We cannot verify your location

Shibboleth authentication is only available to registered institutions.

Project MUSE

Browse Book and Journal Content on Project MUSE

Browse Results For:

Social Sciences > Business and Society

previous PREV 3 4 5 6 7 8 9 NEXT next

Results 51-60 of 600

The Bill Cook Story II Cover

Access Restricted This search result is for a Book

The Bill Cook Story II

The Re-Visionary

Bob Hammel

Working from the spare bedroom of his Bloomington, Indiana, apartment in 1963 with a $1,500 investment, Bill Cook began to construct the wire guides, needles, and catheters that would become the foundation of the global multi-billion-dollar Cook Group. This story has been eloquently told in Bob Hammel’s The Bill Cook Story: Ready, Fire, Aim. The sequel to this story explores Cook’s final years, when the restoration work he championed, epitomized by the spectacular West Baden Hotel, became a driving force in his life and a source of great satisfaction and pleasure. Hammel takes us behind the scenes on the important restorations of Beck’s Mill and Old Centrum Church, and the remarkable commitment of Cook toward reviving his home town, Canton, Illinois. At the heart of the book are the events of Bill Cook’s final days and his death in April, 2011, but this solemn chronicle soon gives way to fond recollections of Cook’s extraordinary life and legacy, and to the continuing saga of the company he founded as it looks toward a bright future.

The Blame Game Cover

Access Restricted This search result is for a Book

The Blame Game

Spin, Bureaucracy, and Self-Preservation in Government

Christopher Hood

The blame game, with its finger-pointing and mutual buck-passing, is a familiar feature of politics and organizational life, and blame avoidance pervades government and public organizations at every level. Political and bureaucratic blame games and blame avoidance are more often condemned than analyzed. In The Blame Game, Christopher Hood takes a different approach by showing how blame avoidance shapes the workings of government and public services. Arguing that the blaming phenomenon is not all bad, Hood demonstrates that it can actually help to pin down responsibility, and he examines different kinds of blame avoidance, both positive and negative.

Hood traces how the main forms of blame avoidance manifest themselves in presentational and "spin" activity, the architecture of organizations, and the shaping of standard operating routines. He analyzes the scope and limits of blame avoidance, and he considers how it plays out in old and new areas, such as those offered by the digital age of websites and e-mail. Hood assesses the effects of this behavior, from high-level problems of democratic accountability trails going cold to the frustrations of dealing with organizations whose procedures seem to ensure that no one is responsible for anything.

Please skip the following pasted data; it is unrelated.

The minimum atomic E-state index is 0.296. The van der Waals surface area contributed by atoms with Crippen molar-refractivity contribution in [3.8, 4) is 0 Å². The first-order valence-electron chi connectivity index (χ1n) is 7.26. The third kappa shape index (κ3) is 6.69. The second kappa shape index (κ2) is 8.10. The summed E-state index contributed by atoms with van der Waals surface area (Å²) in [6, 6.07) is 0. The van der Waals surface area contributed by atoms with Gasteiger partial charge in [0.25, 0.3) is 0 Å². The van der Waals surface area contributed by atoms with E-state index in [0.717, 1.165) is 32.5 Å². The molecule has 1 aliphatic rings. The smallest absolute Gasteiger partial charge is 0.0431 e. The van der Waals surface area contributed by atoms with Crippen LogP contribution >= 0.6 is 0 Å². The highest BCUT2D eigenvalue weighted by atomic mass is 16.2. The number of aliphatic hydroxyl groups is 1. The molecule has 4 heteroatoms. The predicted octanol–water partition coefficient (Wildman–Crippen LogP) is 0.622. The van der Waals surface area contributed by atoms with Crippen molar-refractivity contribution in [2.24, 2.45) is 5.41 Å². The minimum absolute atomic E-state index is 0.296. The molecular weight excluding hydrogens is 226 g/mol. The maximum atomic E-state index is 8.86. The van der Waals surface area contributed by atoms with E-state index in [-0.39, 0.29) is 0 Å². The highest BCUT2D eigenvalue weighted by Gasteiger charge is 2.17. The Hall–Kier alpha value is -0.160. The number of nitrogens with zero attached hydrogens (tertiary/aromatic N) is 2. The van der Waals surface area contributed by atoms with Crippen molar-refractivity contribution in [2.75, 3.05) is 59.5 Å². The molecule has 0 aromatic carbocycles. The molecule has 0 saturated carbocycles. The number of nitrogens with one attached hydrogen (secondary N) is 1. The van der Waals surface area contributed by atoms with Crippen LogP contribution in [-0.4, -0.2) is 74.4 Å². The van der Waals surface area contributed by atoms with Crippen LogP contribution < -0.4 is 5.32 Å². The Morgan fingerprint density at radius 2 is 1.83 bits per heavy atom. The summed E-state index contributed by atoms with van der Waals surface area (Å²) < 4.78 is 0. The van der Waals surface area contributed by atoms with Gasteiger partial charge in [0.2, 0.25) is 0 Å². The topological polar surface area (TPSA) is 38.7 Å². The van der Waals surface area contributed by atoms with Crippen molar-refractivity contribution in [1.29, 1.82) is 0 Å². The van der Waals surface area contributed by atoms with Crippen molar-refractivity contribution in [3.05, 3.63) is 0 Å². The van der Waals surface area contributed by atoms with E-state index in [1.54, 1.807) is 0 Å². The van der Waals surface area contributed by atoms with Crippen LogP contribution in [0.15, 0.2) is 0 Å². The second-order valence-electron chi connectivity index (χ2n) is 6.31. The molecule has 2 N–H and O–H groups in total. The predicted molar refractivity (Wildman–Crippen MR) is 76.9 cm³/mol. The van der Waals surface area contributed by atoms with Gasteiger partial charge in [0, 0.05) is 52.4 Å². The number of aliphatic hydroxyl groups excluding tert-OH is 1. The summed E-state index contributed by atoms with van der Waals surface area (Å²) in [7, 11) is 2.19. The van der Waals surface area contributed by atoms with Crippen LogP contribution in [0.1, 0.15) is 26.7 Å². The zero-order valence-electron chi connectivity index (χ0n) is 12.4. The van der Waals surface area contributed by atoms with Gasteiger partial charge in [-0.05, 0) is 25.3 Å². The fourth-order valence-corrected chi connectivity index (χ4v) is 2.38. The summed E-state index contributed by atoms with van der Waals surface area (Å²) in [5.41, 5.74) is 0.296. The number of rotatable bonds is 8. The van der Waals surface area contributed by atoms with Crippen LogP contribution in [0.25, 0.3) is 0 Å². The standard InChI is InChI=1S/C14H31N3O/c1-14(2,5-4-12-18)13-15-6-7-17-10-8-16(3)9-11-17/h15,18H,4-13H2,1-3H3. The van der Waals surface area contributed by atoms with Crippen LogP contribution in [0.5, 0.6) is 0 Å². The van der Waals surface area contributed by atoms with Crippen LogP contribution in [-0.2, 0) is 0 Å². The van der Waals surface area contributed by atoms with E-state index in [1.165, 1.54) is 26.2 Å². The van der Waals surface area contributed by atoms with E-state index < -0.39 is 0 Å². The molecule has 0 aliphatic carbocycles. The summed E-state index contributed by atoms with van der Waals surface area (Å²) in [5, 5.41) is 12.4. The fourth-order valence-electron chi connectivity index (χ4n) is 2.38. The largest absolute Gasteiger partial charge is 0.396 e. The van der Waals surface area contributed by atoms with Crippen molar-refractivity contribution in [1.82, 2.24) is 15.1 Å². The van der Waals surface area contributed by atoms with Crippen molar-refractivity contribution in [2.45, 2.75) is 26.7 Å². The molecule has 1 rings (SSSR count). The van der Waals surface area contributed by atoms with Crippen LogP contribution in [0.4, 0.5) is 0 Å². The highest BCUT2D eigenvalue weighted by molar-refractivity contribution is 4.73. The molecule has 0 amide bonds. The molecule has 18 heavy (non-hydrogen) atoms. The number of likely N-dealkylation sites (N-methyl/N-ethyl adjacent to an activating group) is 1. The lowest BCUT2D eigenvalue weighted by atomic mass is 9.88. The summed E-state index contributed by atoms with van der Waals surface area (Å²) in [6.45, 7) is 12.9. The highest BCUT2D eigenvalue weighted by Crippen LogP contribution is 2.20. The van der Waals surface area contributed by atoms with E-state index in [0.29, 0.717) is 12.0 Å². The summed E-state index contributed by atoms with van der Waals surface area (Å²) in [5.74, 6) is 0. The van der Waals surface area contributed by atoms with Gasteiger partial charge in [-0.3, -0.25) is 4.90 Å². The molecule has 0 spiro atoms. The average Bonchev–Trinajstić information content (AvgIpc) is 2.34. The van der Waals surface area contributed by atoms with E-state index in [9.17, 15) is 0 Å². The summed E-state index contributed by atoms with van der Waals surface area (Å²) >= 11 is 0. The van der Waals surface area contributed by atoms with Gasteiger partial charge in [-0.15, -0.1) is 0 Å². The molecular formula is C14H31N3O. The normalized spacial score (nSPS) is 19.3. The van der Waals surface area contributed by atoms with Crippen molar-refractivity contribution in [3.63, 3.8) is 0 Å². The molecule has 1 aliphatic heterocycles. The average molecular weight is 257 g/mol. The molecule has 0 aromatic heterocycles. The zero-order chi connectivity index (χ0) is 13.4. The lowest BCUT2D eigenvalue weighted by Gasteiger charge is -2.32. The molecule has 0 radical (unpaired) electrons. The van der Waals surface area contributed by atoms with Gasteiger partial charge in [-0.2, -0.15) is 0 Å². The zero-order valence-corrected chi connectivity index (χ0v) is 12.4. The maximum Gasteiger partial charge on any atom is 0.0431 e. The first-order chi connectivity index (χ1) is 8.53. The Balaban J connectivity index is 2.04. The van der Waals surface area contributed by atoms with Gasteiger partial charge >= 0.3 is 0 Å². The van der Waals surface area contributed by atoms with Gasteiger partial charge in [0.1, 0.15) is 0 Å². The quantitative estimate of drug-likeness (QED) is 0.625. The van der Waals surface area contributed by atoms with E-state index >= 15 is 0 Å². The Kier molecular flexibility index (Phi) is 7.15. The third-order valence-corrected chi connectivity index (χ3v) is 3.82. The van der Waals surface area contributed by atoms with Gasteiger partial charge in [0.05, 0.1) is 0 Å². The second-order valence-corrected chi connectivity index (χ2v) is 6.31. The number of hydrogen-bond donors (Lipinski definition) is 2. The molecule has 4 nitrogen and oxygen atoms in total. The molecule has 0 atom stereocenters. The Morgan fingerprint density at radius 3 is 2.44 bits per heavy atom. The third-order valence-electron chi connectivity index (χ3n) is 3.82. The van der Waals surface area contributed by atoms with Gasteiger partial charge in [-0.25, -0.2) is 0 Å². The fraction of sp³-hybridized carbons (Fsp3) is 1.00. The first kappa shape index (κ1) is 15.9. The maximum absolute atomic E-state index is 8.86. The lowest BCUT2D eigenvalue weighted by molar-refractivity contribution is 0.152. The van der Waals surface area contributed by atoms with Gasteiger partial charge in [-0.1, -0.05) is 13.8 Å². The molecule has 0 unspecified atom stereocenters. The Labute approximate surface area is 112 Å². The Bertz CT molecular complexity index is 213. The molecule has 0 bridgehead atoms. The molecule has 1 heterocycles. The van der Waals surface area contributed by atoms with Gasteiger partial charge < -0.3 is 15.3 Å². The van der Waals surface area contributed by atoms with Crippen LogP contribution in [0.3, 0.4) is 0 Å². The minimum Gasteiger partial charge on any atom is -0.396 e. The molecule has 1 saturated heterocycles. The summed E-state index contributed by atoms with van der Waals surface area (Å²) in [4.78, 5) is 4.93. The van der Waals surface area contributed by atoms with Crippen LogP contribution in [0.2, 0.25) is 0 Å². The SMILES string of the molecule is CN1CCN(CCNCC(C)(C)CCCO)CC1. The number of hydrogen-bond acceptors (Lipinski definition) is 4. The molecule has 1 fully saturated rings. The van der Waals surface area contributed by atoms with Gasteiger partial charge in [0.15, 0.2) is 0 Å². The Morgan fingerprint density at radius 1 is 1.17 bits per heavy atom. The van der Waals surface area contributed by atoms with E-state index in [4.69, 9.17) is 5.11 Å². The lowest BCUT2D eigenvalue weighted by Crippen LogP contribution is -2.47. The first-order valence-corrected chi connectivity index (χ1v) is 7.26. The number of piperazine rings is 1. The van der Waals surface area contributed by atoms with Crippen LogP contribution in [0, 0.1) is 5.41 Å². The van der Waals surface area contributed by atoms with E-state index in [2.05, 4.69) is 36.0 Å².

Delving into the inner workings of complex institutions, The Blame Game proves how a better understanding of blame avoidance can improve the quality of modern governance, management, and organizational design.

Blue Shadows Farm Cover

Access Restricted This search result is for a Book

Blue Shadows Farm

A Novel

Fans of Jerry Apps will delight in his latest novel Blue Shadows Farm, which follows the intriguing family story of three generations on a Wisconsin farm.

Blue Skies: A History of Cable Television Cover

Access Restricted This search result is for a Book

Blue Skies: A History of Cable Television

Cable television is arguably the dominant mass media technology in the U.S. today.  Blue Skies traces its history in detail, depicting the important events and people that shaped its development, from the precursors of cable TV in the 1920s and '30s to the first community antenna systems in the 1950s, and from the creation of the national satellite-distributed cable networks in the 1970s to the current incarnation of "info-structure" that dominates our lives.  Author Patrick Parsons also considers the ways that economics, public perception, public policy, entrepreneurial personalities, the social construction of the possibilities of cable, and simple chance all influenced the development of cable TV.

Since the 1960s, one of the pervasive visions of "cable" has been of a ubiquitous, flexible, interactive communications system capable of providing news, information, entertainment, diverse local programming, and even social services.  That set of utopian hopes became known as the "Blue Sky" vision of cable television, from which the book takes its title.

Thoroughly documented and carefully researched, yet lively, occasionally humorous, and consistently insightful, Blue Skies is the genealogy of our media society.

The Bon Marche Cover

Access Restricted This search result is for a Book

The Bon Marche

Bourgeois Culture and the Department Store, 1869-1920